Acquaint yourself with the 10 halls of the National Museum of Egyptian Civilization



Mon, 09 Nov 2020 - 02:42 GMT


Mon, 09 Nov 2020 - 02:42 GMT

National Museum of Egyptian Civilization in Fustat - YouTube

National Museum of Egyptian Civilization in Fustat - YouTube

CAIRO - 9 November 2020: The National Museum of Egyptian Civilization is one of the most important national projects adopted by the state.


It is one of the largest international museums as well as the only museum of its kind in Egypt, the Arab world, the Middle East and Africa.


It includes all the manifestations of the richness and diversity enjoyed by the Egyptian civilization during various eras, starting from prehistoric times until the present time, and it will contain among its flanks very rare monuments.


It is expected to open after the royal mummies are transferred from the Egyptian Museum in Tahrir to their permanent display in the National Museum of Egyptian Civilization.


The museum will consist of ten halls as follows:


Temporary Exhibition Hall (Egyptian Crafts Through The Ages):


This exhibition hall was opened in February 2017 in the presence of Irina Bokova, Director-General of UNESCO. It is on an area of 1000 square meters.


Central Exhibition Hall:


It includes the main display of the museum, and the visitor can get an integrated idea of the Egyptian civilization and its most important achievements throughout its different eras, starting from prehistoric times through the Pharaonic, Greco-Roman, Coptic and Islamic eras, and up to the modern and contemporary ages.


Hall of Mummies Display:


What is unique to the National Museum of Egyptian Civilization is the hall that was specially designed to display the mummies of the kings and queens of Pharaonic Egypt, which provide the visitor with the atmosphere of the Valley of the Kings, where these mummies were found.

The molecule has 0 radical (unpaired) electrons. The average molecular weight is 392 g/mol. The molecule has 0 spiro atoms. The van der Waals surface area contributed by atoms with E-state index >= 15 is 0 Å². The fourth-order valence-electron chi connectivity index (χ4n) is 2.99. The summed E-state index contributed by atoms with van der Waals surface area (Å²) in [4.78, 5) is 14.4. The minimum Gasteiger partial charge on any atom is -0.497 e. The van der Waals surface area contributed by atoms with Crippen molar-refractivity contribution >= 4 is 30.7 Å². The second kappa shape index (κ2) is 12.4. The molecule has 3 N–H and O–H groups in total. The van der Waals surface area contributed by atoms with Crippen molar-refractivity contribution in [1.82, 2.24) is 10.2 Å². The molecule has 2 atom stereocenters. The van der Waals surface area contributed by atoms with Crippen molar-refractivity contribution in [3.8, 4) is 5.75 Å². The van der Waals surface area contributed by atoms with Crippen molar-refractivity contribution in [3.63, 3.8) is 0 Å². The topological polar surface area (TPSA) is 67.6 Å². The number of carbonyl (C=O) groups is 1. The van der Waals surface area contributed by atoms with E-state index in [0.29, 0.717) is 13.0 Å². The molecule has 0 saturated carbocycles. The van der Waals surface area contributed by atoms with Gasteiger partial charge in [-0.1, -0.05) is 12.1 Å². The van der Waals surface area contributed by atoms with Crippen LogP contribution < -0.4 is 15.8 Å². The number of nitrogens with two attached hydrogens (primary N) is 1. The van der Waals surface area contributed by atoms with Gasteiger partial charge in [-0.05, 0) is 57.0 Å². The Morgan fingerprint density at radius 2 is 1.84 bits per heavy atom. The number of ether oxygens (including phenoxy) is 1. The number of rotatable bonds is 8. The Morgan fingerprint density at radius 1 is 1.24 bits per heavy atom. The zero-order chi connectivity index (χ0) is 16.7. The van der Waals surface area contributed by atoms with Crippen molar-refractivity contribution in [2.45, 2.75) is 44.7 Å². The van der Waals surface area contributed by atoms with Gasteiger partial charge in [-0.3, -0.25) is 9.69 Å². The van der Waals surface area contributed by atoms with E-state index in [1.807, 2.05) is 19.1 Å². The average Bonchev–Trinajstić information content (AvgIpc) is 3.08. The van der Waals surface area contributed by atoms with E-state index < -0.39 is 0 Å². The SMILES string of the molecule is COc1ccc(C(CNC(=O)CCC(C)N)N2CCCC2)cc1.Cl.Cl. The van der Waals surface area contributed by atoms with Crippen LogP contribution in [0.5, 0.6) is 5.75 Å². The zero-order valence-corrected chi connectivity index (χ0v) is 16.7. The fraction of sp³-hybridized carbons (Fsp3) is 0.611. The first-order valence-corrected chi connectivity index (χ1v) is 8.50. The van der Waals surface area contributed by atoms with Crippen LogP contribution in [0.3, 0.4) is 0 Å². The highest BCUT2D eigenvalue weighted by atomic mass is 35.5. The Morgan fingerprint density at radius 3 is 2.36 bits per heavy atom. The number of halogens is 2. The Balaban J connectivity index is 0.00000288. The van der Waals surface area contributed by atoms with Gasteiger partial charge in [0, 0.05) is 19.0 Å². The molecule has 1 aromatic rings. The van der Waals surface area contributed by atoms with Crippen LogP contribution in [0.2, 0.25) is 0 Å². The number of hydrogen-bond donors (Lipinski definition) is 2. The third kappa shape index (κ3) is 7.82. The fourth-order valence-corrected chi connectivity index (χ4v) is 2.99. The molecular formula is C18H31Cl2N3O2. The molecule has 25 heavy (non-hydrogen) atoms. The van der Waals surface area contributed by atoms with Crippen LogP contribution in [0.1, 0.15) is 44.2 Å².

Capital Museum (Glass Pyramid):


It displays the history of the current capital -present-day Greater Cairo- and is located in the glass pyramid that rises above the central display area.


Exhibition Hall (Dawn of Civilization):


Through it, the visitor can get acquainted with the early beginnings of the features of the Egyptian civilization in its early ages, how the Egyptians knew stability, agriculture and pastoralism, how villages and cities arose, regions unified, and how religion and beliefs arose until the beginning of the formation of the features of the Egyptian state.


Exhibition Hall (The Nile):


This hall  analyzes and presents the story of the emergence of the Nile River in Egypt and how it represented the backbone of the Egyptian civilization and provided it with the blessing of stability and continuity and transformed the Egyptian man from a collector of food to a producer through knowledge of agriculture and fishing.


Exhibition Hall (Writing & Science):


This hall illustrates how the Egyptians reached writing through exhibiting the latest archaeological discoveries from Abydos and other areas, which confirm the leadership of Egyptians that preceded other nations in reaching writing, in addition to their morals and respect for the noble human values.


Exhibition Hall (Physical Culture):


It displays the physical evidence indicating the greatness of the Egyptian civilization, such as architecture and its development from prehistoric times to the modern era, with its various civil, religious, funeral and war branches.


Exhibition Hall (State & Society):


This hall presents the emergence of the Egyptian state and the relationship between the government and society, which is based on justice, equality, the vital role of women in society, and the system of institutions such as the judiciary, the army, the police, and the tax systems.


Exhibition Hall (Thought & Beliefs):


This hall portrays to the visitors the beliefs and religions of the ancient Egyptians through the ages and how they knew the power of God. They did not worship statues or individuals and were the closest to the Abraham religions in their interpretation of the emergence of the universe and what religions called for in terms of virtues.





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